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MS 683

Reference code

MS 683


Mary Coleridge and the Newbolt family collection



Administrative / Biographical history

The collection was primarily created by Mary Coleridge, Margaret Duckworth and Henry Newbolt. However, their close circle of friends, and their descendants have also played a part in the formation of the collection.

Mary Coleridge (1861–1907):
Mary Coleridge was a novelist, poet and essayist. She was born on 23 September 1861, the elder of two daughters of Arthur Duke Coleridge and Mary Ann Jameson and was the great-great niece of Samuel Taylor Coleridge.

For the most part, she was educated at home, showing skill as a linguist. She later received tutoring by her father’s friend William Johnson Cory. Cory taught Mary and a group of her friends in his home in Hampstead and would fondly call them his 'Grecian Ladies'.
At the age of twenty, she began to write articles for periodicals such as ‘Monthly Packet’ and ‘Merry England’. Her first novel, ‘The Seven Sleepers of Ephesus’ was published in 1893. By this time, Mary had surrounded herself with a small circle of female friends that included Margaret Duckworth, who later married Henry Newbolt, Violet Hodgkin, Anne Thackeray Ritchie, Ella Coltman, the Sichel sisters Edith and Gertrude, Florence Coleridge and Paula Schuster. The closest members of the group, Coleridge, Coltman, the Duckworth sisters and Hodgkin, christened themselves the ‘Quintette’.

The Newbolts, Mary Coleridge and Ella Coltman (the cousin of Margaret Duckworth), would regularly meet to discuss their work, and their friends would call them ‘The Settee’.

Mary Coleridge’s second novel ‘The King with Two Faces’ was published in 1897 and was followed by three more novels: ‘The Fiery Dawn’ (1901), ‘The Shadow on the Wall’ (1904), and ‘The Lady on the Drawing Room Floor’ (1906). A final novel ‘Becq’ was left unfinished at her death.

While she feared others reading her poetry, in case she tarnished the Coleridge name, her greatest skill was as a poet. Her first collection of poetry ‘Fancy’s Following’ was published in 1896 under the pseudonym Anodos, with a further volume ‘Fancy’s Guerdon’, published the following year.

During the 1890s, she also began to teach literature at the Working Women’s College.

She continued to write articles, which were published in The Guardian and by 1902, the Times Literary Supplement.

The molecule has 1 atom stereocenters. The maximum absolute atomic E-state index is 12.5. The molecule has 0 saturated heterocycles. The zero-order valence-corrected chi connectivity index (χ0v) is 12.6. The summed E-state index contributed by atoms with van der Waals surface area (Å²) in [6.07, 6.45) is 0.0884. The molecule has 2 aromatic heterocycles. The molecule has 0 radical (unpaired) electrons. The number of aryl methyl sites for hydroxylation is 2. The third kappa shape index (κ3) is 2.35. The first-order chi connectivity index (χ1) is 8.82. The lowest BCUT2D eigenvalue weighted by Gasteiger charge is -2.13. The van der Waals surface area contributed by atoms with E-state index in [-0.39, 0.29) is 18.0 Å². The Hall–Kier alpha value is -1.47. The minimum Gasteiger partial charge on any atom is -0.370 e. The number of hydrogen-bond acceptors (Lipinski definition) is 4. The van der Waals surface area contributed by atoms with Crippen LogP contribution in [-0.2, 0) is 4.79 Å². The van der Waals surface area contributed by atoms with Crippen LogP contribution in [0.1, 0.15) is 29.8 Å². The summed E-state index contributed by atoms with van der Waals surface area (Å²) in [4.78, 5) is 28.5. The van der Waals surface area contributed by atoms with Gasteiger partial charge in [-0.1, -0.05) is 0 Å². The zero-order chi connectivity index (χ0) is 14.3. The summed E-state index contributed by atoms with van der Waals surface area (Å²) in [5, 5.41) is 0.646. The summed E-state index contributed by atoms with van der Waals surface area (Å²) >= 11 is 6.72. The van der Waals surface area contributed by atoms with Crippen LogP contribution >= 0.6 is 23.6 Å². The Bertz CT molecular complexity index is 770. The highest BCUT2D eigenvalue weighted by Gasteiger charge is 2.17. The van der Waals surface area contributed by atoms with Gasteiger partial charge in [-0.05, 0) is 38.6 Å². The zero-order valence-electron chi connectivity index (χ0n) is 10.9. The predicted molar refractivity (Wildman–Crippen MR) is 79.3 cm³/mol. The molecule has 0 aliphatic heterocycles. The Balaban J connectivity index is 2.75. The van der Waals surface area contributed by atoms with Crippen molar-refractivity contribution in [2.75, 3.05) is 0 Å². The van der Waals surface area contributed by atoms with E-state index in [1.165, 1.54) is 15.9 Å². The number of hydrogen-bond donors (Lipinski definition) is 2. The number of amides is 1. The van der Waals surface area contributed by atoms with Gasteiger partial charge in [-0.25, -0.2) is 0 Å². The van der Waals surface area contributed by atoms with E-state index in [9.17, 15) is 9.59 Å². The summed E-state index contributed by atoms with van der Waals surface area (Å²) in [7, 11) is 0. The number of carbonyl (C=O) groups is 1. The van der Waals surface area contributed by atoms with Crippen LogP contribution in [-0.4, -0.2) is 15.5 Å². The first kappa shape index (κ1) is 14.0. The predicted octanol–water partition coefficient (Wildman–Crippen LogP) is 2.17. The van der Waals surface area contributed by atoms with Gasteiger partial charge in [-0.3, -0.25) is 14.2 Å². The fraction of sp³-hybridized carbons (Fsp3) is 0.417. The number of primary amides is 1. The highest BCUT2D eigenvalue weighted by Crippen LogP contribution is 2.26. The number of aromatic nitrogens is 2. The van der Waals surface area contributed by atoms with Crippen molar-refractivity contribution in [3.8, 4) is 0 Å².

She died on 25 August 1907 after suffering an attack of acute appendicitis.

Henry Newbolt (1862–1938) and Margaret Newbolt (née Duckworth):
Henry Newbolt, poet and writer, was born on 6 June 1862. He was educated at Clifton College and in 1881 was awarded a scholarship at Corpus Christi College, Oxford, where he took a first in classical moderations (1882) and a second in literae humaniores (1885).

He practiced law for twelve years.

On 15 August 1889, Newbolt married Margaret Edina Duckworth. Margaret had originally refused him, however she changed her mind once Newbolt reassured her that her cousin Ella Coltman would not be deserted and Coltman became a third member of the household and a lover of Henry Newbolt.

Newbolt and Margaret had two children: Margaret Cecilia (known as Celia) (b. 1890), and Francis (b. 1893). Their daughter Celia married Ralph Furse, and their daughter Theresa Whistler would go on to edit ‘The Collected poems of Mary Coleridge’.
In 1892 Henry Newbolt published his first book, ‘Taken from the Enemy’, which was followed in 1895 by ‘Mordred’, a tragedy in blank verse. During this period a number of his poems began to be published in Longman's Magazine, and the St James's Gazette.
During the First World War Newbolt served at the Admiralty and the Foreign Office.

After the war, Newbolt served on many commissions and committees, including the Royal Literary Fund and the Royal Society of Literature and was a trustee of the National Portrait Gallery from 1928 to 1937.



Extent & medium

2 sub-sub-fonds: 37 boxes

Content description

The collection relates to Mary Coleridge, Margaret Duckworth and Henry Newbolt, however given the close social circles they moved in, others are also represented, most notably Violet Hodgkin, Anne Thackeray Ritchie, Ella Coltman, the Sichel sisters Edith and Gertrude, Florence Coleridge and Paula Schuster.

In addition, the wider Coleridge, Duckworth and Newbolt families are also represented and the archive is not only a valuable insight into Victorian society, but particularly on the life and education of middle class women.

The material includes a substantial number of autograph letters from Mary Coleridge, Margaret Duckworth, Henry Newbolt, Ella Coltman, Violet Hodgkin and other members of the circle; literary manuscripts belonging to Mary Coleridge and Henry Newbolt; and personal papers from the Coleridge, Newbolt and Duckworth families, including diaries, notebooks, sketches as well as various photographs.


The collection was initially collected by the Newbolt family and passed down first to Margaret and Henry Newbolts’ granddaughter, Theresa Whistler, who added to the collection during her editing of ‘The Collected Poems of Mary Coleridge’, and then to her daughter Frances Whistler.

Associated material

Eton College Library also hold the papers of Anne Thackeray Ritchie [MS 430] and there is considerable crossover between the two collections.

There are letters from Mary Coleridge and other members of her family in the Stone family archive at Eton College Library [MS 496].

Papers and notes on the collection, created by Theresa Whistler and Francis Whistler, are kept with the archive. It includes notes on their family connection, initial box lists of the material and Whistler’s working notes on Mary Coleridge’s poetry.

Existence and location of originals

Kept with the papers are some of the original folders which housed sections of the archive
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